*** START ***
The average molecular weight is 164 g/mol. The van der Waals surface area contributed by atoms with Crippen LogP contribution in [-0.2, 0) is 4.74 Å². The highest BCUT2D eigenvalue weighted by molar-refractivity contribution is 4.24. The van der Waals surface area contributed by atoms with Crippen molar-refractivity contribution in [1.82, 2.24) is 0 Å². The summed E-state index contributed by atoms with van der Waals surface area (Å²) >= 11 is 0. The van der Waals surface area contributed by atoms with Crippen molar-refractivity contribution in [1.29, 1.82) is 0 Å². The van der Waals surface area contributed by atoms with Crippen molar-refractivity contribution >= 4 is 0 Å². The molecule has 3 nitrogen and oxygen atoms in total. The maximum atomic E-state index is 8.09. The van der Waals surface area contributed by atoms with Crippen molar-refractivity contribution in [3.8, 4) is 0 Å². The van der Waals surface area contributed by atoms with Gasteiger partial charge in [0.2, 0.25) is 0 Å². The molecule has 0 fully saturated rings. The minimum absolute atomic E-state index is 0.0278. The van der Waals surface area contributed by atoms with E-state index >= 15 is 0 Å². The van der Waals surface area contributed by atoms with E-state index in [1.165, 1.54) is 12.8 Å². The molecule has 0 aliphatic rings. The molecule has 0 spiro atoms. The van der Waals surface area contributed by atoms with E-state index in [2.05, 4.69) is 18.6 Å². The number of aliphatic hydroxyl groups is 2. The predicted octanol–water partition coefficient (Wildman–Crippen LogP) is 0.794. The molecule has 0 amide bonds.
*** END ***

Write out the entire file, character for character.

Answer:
The average molecular weight is 164 g/mol. The van der Waals surface area contributed by atoms with Crippen LogP contribution in [-0.2, 0) is 4.74 Å². The highest BCUT2D eigenvalue weighted by molar-refractivity contribution is 4.24. The van der Waals surface area contributed by atoms with Crippen molar-refractivity contribution in [1.82, 2.24) is 0 Å². The summed E-state index contributed by atoms with van der Waals surface area (Å²) >= 11 is 0. The van der Waals surface area contributed by atoms with Crippen molar-refractivity contribution in [1.29, 1.82) is 0 Å². The van der Waals surface area contributed by atoms with Crippen molar-refractivity contribution >= 4 is 0 Å². The molecule has 3 nitrogen and oxygen atoms in total. The maximum atomic E-state index is 8.09. The van der Waals surface area contributed by atoms with Crippen molar-refractivity contribution in [3.8, 4) is 0 Å². The van der Waals surface area contributed by atoms with Gasteiger partial charge in [0.2, 0.25) is 0 Å². The molecule has 0 fully saturated rings. The minimum absolute atomic E-state index is 0.0278. The van der Waals surface area contributed by atoms with E-state index >= 15 is 0 Å². The van der Waals surface area contributed by atoms with E-state index in [1.165, 1.54) is 12.8 Å². The molecule has 0 aliphatic rings. The molecule has 0 spiro atoms. The van der Waals surface area contributed by atoms with E-state index in [2.05, 4.69) is 18.6 Å². The number of aliphatic hydroxyl groups is 2. The predicted octanol–water partition coefficient (Wildman–Crippen LogP) is 0.794. The molecule has 0 amide bonds.